Yes, black metal is at the base of Loss of Self’s sound, and their harsh vocals, blasts, and outward aggression they exhibit speak very clearly to that. But they also have a post-punk and even indie rock side, making me think a lot of Bosse-de-Nage, Alcest, and Deafheaven musically, with enveloping melodies, deep pockets of beauty and color, and something that grasps things other than fury and anger in your soul. Their music can be cleansing and relaxing, even when they’re drubbing you, but your mind always is swept away and your inner emotions allowed to bleed forth, which can be a pretty healthy way to experience music. I get that every chance I get to spend time with “Twelve Minutes,” and I haven’t had a similar journey with it twice. That’s another way you know the music you’re hearing is growing and mutating in front of you, which can be a real rush.

The first portion of the record is made up of six brand-new tracks, the first out of the gate being “Isolt,” a song with an indie-style kick, rich, colorful melodies, and eventually some abrasive vocals and a solemn but bruising finish. “Paradise Overgrown” lets Loss of Self show their uglier, more violent side, with warbled vocals, guitar violence, and drums that are beaten to a pulp. It’s one hell of a change of pace. The title track is a bit more melancholy, with shoegaze fire and vocals that go from sing-singy growls to demonic shrieks. “There Must Be a Great Wisdom With Great Death” sounds like it would be a trip through relentless mashing from its title, but it’s more reflective and atmospheric, with creaky vocals and a dreary disposition. “()” is an ambient, eerie piece that’s a stage-setter for “The Free Intelligence,” that’s somber, cloudy, and watery, with the band releasing their darkest, most damaged emotions into the air when the song finally bursts and the vocals pierce like glass. These six songs are fantastic pieces of work, and this only sets my anticipation ablaze for what’s ahead for them.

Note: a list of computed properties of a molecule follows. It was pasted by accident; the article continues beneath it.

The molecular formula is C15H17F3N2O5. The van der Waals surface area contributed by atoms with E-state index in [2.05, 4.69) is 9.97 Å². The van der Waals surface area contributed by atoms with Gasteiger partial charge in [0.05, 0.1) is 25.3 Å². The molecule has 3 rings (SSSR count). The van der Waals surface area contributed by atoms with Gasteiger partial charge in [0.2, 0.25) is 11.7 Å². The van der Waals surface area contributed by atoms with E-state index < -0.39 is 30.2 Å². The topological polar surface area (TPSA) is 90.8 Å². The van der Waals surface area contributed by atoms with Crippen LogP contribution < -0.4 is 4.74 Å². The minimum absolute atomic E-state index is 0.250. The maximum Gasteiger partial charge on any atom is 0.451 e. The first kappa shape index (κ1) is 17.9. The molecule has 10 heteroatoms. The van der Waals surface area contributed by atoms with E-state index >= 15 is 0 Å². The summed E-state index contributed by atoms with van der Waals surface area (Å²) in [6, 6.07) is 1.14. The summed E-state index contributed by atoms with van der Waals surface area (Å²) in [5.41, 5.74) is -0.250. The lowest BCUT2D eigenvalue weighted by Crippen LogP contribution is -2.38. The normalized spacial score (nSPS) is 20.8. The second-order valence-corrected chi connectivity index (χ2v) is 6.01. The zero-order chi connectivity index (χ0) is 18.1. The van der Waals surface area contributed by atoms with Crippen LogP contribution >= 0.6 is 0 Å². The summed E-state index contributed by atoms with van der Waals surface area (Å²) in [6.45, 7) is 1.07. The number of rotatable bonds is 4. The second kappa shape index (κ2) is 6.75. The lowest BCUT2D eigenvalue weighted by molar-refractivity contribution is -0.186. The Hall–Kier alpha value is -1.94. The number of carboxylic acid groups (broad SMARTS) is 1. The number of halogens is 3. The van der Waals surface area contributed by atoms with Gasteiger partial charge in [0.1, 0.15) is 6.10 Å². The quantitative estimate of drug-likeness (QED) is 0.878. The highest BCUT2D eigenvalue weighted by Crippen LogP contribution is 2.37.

If you haven’t gotten your hands on the band’s demo yet, you can relax. The three songs appear here at the end of the release in their remastered form. Obviously they sound better and a little fuller, though they were pretty great tracks to begin with. “The Inheritance” is soulful and bursting with energy, even taking a few turns toward what sounds like a Midwestern U.S. approach to indie rock, though that could be by accident. “The Mind; Its Form and Function” feels more punk rock, though it shimmers and shines in places, something Loss of Self do quite well. “Seidlitz” has a college rock feel, to use an archaic, albeit fitting, term, and and as the track gets moving, it gets rowdier, with the shrieks growing more manic.

I had high hopes for this Loss of Self album, and they’ve definitely been surpassed. This is a band that’s overflowing with emotion and talent, and they don’t mind pushing past black metal’s walls to the overgrown fields beyond. This is one of those bands that just grabs you and changes your mood, no matter how hard you fight, and you mind find their work soothes what ails you on your darker days when you just want someone to understand.

For more on the band, go here: https://www.facebook.com/LossOfSelf

To buy the album, go here: http://theflenser.com/

For more on the label, go here: http://theflenser.com/

PICK OF THE WEEK: Oathbreaker reveal light, dark sides on amazing new ‘Eros/Anteros’

Oathbreaker bandThere are few things as satisfying as hearing a band grow up. That’s an odd sentence, I know, but you know what I mean. Hearing a band progress through their time together can be similar to watching someone grow up and become a more mature, aware adult, and as talents the person has you don’t even know about begin to sprout. It can be mind-blowing.